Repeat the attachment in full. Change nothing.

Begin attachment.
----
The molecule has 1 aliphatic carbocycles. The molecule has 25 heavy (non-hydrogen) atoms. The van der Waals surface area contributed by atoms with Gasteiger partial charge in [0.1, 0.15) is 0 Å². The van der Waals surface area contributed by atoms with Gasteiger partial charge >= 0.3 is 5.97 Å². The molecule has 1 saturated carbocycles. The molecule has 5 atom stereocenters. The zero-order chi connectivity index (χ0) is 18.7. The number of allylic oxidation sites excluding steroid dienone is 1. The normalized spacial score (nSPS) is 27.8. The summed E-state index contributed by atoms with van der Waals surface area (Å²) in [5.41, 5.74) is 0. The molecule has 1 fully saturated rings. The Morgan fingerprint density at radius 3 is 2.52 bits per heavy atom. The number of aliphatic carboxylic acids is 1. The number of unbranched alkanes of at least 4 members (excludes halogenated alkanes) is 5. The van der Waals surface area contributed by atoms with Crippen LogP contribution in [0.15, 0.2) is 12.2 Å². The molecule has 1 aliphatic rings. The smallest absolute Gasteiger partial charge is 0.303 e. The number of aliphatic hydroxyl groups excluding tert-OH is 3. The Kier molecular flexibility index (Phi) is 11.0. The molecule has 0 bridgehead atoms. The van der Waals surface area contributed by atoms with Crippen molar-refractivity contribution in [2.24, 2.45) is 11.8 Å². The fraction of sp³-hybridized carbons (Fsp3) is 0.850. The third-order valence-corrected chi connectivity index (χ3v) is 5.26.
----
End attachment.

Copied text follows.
The molecule has 1 aliphatic carbocycles. The molecule has 25 heavy (non-hydrogen) atoms. The van der Waals surface area contributed by atoms with Gasteiger partial charge in [0.1, 0.15) is 0 Å². The van der Waals surface area contributed by atoms with Gasteiger partial charge >= 0.3 is 5.97 Å². The molecule has 1 saturated carbocycles. The molecule has 5 atom stereocenters. The zero-order chi connectivity index (χ0) is 18.7. The number of allylic oxidation sites excluding steroid dienone is 1. The normalized spacial score (nSPS) is 27.8. The summed E-state index contributed by atoms with van der Waals surface area (Å²) in [5.41, 5.74) is 0. The molecule has 1 fully saturated rings. The Morgan fingerprint density at radius 3 is 2.52 bits per heavy atom. The number of aliphatic carboxylic acids is 1. The number of unbranched alkanes of at least 4 members (excludes halogenated alkanes) is 5. The van der Waals surface area contributed by atoms with Crippen LogP contribution in [0.15, 0.2) is 12.2 Å². The molecule has 1 aliphatic rings. The smallest absolute Gasteiger partial charge is 0.303 e. The number of aliphatic hydroxyl groups excluding tert-OH is 3. The Kier molecular flexibility index (Phi) is 11.0. The molecule has 0 bridgehead atoms. The van der Waals surface area contributed by atoms with Crippen molar-refractivity contribution in [2.24, 2.45) is 11.8 Å². The fraction of sp³-hybridized carbons (Fsp3) is 0.850. The third-order valence-corrected chi connectivity index (χ3v) is 5.26.